Andreopoulos picks up the dilemma outlined earlier in the text, mainly the nexus between humanitarian intervention and sovereignty. Focusing on the international crime of genocide generally and using the Rwandan case as an example, Andreopoulos points out the problems facing international actors. He agrees with Farer in several instances, especially in the area of lack of will on the part of the UN and contributing states in the initial phase of intervention as well as in the rebuilding phase. One of the cornerstones of peacekeeping is the idea that the intervening forces must remain neutral, and Andreopoulos notes that this is seldom the case in practice. In fact, political and humanitarian considerations are often difficult to separate. Options are discussed for preventing genocide in the future, such as modifying and strengthening the UN system, creating a UN Volunteer Force, and subcontracting intervention to other organizations such as NATO or other regional security regimes.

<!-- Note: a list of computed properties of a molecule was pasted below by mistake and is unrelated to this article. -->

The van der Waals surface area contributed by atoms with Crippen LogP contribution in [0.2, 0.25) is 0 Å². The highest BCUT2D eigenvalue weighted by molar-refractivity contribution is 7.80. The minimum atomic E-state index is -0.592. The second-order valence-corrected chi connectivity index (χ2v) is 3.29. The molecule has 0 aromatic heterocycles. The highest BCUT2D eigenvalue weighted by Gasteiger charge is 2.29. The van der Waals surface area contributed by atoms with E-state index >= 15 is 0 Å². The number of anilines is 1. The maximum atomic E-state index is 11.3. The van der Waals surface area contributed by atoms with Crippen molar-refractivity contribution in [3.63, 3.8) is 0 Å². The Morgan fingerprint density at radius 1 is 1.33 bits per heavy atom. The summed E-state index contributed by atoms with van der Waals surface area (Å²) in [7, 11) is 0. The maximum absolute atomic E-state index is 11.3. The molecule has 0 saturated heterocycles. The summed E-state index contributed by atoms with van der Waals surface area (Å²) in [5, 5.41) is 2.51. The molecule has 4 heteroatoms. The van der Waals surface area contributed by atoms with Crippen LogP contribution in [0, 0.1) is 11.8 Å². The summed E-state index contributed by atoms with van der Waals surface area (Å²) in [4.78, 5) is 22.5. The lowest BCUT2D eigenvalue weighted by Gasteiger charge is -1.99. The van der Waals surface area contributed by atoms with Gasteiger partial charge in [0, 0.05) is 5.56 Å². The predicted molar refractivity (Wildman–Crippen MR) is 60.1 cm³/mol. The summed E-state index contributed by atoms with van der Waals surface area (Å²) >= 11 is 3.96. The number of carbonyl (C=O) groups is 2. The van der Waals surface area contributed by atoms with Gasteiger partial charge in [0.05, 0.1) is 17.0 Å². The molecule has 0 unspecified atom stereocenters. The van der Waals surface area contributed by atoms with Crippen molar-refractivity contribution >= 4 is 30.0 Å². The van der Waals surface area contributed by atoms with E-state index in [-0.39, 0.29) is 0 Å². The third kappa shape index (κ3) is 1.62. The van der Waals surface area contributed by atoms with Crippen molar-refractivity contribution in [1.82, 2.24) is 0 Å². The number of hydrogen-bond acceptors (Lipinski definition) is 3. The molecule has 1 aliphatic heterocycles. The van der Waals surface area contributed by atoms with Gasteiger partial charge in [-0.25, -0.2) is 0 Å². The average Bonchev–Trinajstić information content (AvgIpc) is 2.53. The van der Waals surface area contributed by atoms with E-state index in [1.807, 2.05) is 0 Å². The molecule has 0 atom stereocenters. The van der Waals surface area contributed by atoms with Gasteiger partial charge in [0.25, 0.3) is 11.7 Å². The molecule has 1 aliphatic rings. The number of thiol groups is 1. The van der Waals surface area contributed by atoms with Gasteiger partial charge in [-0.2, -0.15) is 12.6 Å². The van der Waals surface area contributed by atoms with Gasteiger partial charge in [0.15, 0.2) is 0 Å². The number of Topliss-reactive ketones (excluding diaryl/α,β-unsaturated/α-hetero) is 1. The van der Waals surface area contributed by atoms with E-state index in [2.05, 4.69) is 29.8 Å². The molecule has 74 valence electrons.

Transitioning to socio-economic rights, Richard Pierre Claude focuses on education as a core human right. Again, there is a lack of debate regarding any typology of rights and the familiar categorization of "first-generation rights" and "second-generation rights." This is not a critique of the work, simply an observation that such arguments are not found in this article or in the text in general. Thus, readers would be advised to supplement this more practical approach with a theoretical or philosophical text, such as Jack Donnelly's UNIVERSAL HUMAN RIGHTS IN THEORY AND PRACTICE. Claude not only discusses the right to education but also expounds on the importance of human rights education, arguing that such education is required as a prevention mechanism. Ultimately, the author concludes that education promotes the full development of the human personality and is necessary (in turn) for the promotion of human rights and peace. Claude closes his chapter with some examples of creative human rights educational programs which is a good segue into the final chapter, which provides ideas about how to use education and technology in the pursuit of human rights.